Rise of the Houseplant
No one ever saw ‘overcrowding’ by plants in a room or ward…the carbonic acid they give off at night would not poison a fly. Nay in overcrowded rooms, they actually absorb carbonic acid, and give off oxygen.
Early Premonitions of Photosynthesis
To understand the history of houseplants, it is important to understand the early origins of botany that shaped how people viewed plants in the past. Jan Baptista van Helmont (1579-1644), Belgian chemist, physiologist, and physician was one of the first natural philosophers to take an interest in the element of air. He was a keen observer of the natural world and was sought to dispel false knowledge. To test his theory on how plants gather mass, he carefully grew a Willow tree in a potted container for five years. He took exact measurements of the weight of the tree, the soil, and water to quantify his experimental observations. From this experiment, he refuted the notion that plants enlarge their critical mass through soil alone (a previously held hypothesis). He deduced that plants receive their volume from water and not from soil. This discovery was a breakthrough in the origins of photosynthesis. Early science sought to uncover the mysteries behind plant reproduction, growth, and symbiotic relationships with other organisms. Nature has many hidden secrets and it would be foolish to assume that there aren’t elements of plant physiology that remain unknown to us today. Early theories of photosynthesis evolved and shaped how the Victorians viewed plants in their homes.
Victorian Plant Hysteria
By the 1840s, it was common knowledge that plants transpire through photosynthesis but the details were still foggy. Young Victorians knew that plants absorbed carbonic acid gas and released oxygen into the environment, however they believed that mass amounts of carbonic acid gas were released from the leaves at night causing headaches, stupor, and even suffocation. Victorians thought that keeping plants in the bedroom at night was unhealthy and even at its worst a cause of sudden death. They simply did not understand the science behind photosynthesis and this caused an odd display of mass hysteria surrounding plants in the bedroom. Every night housekeepers would move houseplants out of bedrooms to other parts of the home in a state of full paranoia. If they had considered that houseplants release oxygen into the air and not volumes of toxins, it would have been a serene and peaceful sleep. This was gently touched upon by Florence Nightingale,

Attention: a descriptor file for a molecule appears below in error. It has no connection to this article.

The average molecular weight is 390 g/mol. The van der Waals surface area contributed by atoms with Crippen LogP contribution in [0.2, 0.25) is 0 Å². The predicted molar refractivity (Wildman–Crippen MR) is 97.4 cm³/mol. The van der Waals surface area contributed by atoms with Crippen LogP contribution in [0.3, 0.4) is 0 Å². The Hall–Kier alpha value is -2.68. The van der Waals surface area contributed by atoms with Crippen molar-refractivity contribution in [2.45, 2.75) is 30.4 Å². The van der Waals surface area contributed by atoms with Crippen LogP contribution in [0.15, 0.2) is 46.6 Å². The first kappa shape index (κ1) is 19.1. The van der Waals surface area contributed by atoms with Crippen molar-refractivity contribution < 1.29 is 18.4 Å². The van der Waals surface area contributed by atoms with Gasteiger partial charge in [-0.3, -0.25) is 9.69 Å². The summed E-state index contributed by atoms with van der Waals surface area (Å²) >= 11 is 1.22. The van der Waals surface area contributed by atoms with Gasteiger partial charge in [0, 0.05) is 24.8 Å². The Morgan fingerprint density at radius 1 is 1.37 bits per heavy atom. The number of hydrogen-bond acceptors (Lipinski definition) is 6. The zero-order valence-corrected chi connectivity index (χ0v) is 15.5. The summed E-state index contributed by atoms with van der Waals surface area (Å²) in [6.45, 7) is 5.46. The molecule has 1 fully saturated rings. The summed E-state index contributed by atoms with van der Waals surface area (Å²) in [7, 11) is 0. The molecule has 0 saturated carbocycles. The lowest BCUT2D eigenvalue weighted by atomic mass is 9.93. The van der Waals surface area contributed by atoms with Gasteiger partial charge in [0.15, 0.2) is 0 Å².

The history of plants in the home is vast and multi-dimensional. It is a pleasure to share even a minute chapter of its story though it deserves volumes of literature to fully illustrate its magnitude and impact on art, history, architecture, and culture. Plants are our passion and this fervor was seen best in Great Britain in the 1800s when urban development exploded onto the scene. Newly built homes boasted regular water supplies and improved sewage controls. The gentle doctor, Nathaniel Ward and British gardener George Loddiges, advocated for the abolition of the Glass Tax which allowed for an increase in windows and more plants in the home. Plants were sold in exotic nurseries, out in the open, and even in the streets. Plants gained a revival of public interest and in response to the toils of plant care a genre of literature grew specifically on the care of plants.
Publishing houses provided literature and magazines on gardening and included topics such as, hot-houses, stove-houses, greenhouses, exotic plants, foliage, and ferns. Plants were no longer a symbol of combined admiration and hysteria nor were they a luxury reserved solely for the upper class. Plants were a sought after and revered household living fixture that provided beauty, pleasure, and great interest among the British. Today plants remain a part of society and thrive in our everyday lives. We continue to learn about the latest technologies in horticulture and plant physiology.
Houseplants are an evolving hobby and growing industry that draws and compels us as a human species. Our connection to nature has been deeply ingrained in us throughout human history and our evolutionary origins. Can you compare the value of a living plant to an inanimate object? You cannot. There never will be be any comparison.